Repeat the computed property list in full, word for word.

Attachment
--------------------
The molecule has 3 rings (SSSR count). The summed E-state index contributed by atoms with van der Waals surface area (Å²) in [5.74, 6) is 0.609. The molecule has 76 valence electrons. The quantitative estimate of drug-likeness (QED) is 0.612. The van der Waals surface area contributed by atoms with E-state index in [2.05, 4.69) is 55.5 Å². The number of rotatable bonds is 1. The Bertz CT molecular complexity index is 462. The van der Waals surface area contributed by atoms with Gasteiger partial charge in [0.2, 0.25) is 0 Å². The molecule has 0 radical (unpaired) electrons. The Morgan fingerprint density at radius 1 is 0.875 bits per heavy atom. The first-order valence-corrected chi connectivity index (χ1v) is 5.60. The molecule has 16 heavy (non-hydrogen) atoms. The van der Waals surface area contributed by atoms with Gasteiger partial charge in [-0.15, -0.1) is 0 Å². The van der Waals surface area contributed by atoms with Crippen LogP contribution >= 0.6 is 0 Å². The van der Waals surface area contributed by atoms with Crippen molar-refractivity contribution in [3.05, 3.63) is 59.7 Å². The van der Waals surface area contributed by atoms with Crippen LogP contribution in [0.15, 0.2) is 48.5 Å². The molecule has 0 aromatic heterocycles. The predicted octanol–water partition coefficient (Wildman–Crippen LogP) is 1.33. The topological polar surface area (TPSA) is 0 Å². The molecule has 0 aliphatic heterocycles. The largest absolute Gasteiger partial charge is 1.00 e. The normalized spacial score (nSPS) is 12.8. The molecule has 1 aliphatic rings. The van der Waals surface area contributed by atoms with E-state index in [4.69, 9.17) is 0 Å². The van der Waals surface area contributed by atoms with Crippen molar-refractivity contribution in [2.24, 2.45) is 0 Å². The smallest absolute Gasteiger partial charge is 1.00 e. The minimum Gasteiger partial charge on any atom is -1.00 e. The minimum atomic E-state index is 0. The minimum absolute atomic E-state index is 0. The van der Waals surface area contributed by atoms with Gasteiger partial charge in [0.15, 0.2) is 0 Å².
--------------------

The molecule has 3 rings (SSSR count). The summed E-state index contributed by atoms with van der Waals surface area (Å²) in [5.74, 6) is 0.609. The molecule has 76 valence electrons. The quantitative estimate of drug-likeness (QED) is 0.612. The van der Waals surface area contributed by atoms with E-state index in [2.05, 4.69) is 55.5 Å². The number of rotatable bonds is 1. The Bertz CT molecular complexity index is 462. The van der Waals surface area contributed by atoms with Gasteiger partial charge in [0.2, 0.25) is 0 Å². The molecule has 0 radical (unpaired) electrons. The Morgan fingerprint density at radius 1 is 0.875 bits per heavy atom. The first-order valence-corrected chi connectivity index (χ1v) is 5.60. The molecule has 16 heavy (non-hydrogen) atoms. The van der Waals surface area contributed by atoms with Gasteiger partial charge in [-0.15, -0.1) is 0 Å². The van der Waals surface area contributed by atoms with Crippen LogP contribution >= 0.6 is 0 Å². The van der Waals surface area contributed by atoms with Crippen molar-refractivity contribution in [3.05, 3.63) is 59.7 Å². The van der Waals surface area contributed by atoms with Crippen LogP contribution in [0.15, 0.2) is 48.5 Å². The molecule has 0 aromatic heterocycles. The predicted octanol–water partition coefficient (Wildman–Crippen LogP) is 1.33. The topological polar surface area (TPSA) is 0 Å². The molecule has 0 aliphatic heterocycles. The largest absolute Gasteiger partial charge is 1.00 e. The normalized spacial score (nSPS) is 12.8. The molecule has 1 aliphatic rings. The van der Waals surface area contributed by atoms with E-state index in [4.69, 9.17) is 0 Å². The van der Waals surface area contributed by atoms with Crippen molar-refractivity contribution in [2.24, 2.45) is 0 Å². The smallest absolute Gasteiger partial charge is 1.00 e. The minimum Gasteiger partial charge on any atom is -1.00 e. The minimum atomic E-state index is 0. The minimum absolute atomic E-state index is 0. The van der Waals surface area contributed by atoms with Gasteiger partial charge in [0.15, 0.2) is 0 Å².